Begin by using existing lists of equipment from a CMMS or other inventory. Eliminate items that are not well suited for infrared measurement and focus on equipment that creates production bottlenecks. If possible, use history as a guide: where have failures occurred in the past? Use a database or spreadsheet to group the remaining equipment together, by or function, into roughly 2-3 hour inspection blocks.
If thermography is new in the plant, the first few inspection cycles may yield a large number of finds. Subsequent inspections should go more smoothly. After about three cycles, reorganise the routes so they are more efficient and add new routes and equipment into the inspection cycle as necessary. The optimum frequency of inspection will be determined by the needs of the assets. As they age, are heavily loaded, or are poorly maintained, inspections may become more frequent.
Frequency of inspection is based on a number of factors. The key drivers are safety, the criticality of the equipment, the expense of a failure, and the frequency with which problems impact production.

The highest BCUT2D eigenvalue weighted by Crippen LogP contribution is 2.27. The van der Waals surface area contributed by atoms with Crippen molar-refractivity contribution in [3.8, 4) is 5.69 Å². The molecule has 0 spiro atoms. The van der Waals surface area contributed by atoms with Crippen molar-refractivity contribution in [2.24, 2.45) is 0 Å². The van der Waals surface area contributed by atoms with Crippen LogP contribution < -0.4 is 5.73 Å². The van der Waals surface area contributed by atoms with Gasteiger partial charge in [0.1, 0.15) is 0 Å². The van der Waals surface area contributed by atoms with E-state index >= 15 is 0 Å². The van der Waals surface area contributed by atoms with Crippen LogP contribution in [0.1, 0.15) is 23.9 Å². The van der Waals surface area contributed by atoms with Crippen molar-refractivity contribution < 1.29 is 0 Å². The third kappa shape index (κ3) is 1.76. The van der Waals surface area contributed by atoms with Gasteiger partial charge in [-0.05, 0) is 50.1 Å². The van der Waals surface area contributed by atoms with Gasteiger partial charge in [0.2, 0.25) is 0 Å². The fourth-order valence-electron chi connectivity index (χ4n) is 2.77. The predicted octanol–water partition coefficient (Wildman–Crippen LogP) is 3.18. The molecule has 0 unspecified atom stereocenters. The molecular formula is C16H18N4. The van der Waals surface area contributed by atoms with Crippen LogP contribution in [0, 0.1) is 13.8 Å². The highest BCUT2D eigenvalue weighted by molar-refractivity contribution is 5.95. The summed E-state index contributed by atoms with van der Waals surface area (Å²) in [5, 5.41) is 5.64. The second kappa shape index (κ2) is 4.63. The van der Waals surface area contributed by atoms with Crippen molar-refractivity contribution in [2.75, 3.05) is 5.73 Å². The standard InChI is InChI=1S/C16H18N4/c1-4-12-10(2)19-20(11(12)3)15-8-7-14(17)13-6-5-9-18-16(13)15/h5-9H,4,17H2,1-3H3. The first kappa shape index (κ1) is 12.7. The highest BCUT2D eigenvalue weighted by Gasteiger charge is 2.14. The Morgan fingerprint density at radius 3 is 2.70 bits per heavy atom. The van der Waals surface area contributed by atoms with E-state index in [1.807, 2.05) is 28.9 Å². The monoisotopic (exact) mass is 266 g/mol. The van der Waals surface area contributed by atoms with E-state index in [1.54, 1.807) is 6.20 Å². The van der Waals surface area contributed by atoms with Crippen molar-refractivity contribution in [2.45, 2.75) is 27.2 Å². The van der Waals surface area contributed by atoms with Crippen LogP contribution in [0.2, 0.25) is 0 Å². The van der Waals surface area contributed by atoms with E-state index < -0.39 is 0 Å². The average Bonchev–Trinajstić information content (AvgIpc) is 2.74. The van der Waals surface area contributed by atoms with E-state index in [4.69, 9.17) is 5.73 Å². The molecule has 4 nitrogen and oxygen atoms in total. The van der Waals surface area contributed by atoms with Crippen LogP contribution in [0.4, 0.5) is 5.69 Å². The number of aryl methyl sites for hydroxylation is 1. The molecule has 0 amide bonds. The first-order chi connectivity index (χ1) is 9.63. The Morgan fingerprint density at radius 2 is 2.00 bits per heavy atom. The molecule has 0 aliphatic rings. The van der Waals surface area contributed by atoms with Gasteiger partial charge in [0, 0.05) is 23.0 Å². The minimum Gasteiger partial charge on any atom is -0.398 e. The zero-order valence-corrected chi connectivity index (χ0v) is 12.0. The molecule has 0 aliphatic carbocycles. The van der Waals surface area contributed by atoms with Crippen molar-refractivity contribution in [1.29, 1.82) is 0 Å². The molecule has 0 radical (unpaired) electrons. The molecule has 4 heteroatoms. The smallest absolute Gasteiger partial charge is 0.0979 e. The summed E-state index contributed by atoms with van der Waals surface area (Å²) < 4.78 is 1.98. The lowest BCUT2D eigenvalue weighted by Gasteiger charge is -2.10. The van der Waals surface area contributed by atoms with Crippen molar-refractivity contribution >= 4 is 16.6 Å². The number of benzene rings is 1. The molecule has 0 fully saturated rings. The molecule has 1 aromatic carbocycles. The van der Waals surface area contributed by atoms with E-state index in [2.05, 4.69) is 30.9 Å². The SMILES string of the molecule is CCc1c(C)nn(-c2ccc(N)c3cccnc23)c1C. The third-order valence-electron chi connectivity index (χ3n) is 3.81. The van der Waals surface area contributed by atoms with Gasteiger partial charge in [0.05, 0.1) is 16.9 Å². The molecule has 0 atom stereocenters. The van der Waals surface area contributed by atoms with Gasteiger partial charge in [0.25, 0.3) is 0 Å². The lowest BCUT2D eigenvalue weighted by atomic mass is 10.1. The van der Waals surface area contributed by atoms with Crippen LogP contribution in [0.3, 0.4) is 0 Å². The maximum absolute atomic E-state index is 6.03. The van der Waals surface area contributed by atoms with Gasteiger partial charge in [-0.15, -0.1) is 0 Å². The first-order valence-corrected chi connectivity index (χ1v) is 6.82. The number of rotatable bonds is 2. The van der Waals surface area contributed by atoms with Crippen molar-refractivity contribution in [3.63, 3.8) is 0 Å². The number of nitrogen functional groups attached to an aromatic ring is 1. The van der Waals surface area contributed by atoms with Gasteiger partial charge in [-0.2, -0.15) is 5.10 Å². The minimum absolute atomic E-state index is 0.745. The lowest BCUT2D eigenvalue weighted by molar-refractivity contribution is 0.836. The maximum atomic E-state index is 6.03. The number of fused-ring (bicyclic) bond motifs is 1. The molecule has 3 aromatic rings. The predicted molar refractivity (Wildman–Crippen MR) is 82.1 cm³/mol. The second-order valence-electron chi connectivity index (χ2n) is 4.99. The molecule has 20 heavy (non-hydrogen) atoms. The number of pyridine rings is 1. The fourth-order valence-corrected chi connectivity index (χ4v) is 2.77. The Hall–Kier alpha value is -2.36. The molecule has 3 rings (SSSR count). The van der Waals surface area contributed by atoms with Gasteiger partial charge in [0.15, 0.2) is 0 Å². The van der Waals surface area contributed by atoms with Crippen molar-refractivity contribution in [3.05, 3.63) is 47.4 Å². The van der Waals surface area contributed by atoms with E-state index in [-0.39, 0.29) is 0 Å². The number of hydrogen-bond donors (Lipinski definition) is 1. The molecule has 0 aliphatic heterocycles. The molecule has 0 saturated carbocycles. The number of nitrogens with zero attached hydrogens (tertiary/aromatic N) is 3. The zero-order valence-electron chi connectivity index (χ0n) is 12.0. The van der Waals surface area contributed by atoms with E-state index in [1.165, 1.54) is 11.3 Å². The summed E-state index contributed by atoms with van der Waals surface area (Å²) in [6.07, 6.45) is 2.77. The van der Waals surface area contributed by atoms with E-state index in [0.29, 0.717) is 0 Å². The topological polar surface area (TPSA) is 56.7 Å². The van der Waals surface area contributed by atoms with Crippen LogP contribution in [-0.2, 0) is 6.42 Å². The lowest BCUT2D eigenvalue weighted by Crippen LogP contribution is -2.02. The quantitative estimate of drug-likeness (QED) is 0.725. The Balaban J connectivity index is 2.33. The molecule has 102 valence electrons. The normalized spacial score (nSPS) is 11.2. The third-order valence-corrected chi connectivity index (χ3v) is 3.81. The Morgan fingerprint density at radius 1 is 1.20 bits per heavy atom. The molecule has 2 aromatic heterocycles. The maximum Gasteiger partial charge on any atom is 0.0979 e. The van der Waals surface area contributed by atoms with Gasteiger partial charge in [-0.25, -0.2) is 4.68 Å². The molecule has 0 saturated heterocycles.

Working from a pre-inspection checklist is a good idea:
• Make sure the Fluke Thermal Imager is ready to go.
• Charge the batteries.
• Ensure that the system is within calibration by viewing a black body reference or conducting a simple ‘tear duct check’.
• Clear the memory of previously recorded data.
• If you will be following an inspection route that has been inspected previously, upload past results to the camera so they can be compared to new findings.
• If additional equipment is required, such as a digital clamp meter for load reading, or a voice recorder, etc., assemble all of it and make sure it is in good working order.
Unless you are conducting a first-time baseline inspection, only record thermal images when problems or ‘exceptions’ are located. Take time to look at the finding from several different angles and collect any other data that might be useful for analysis, including additional visual images of the component. Do not worry about actually measuring temperatures until after you have found a problem. At that point, if it is appropriate, the correct emissivity and reflected temperature correction (RTC) can be used.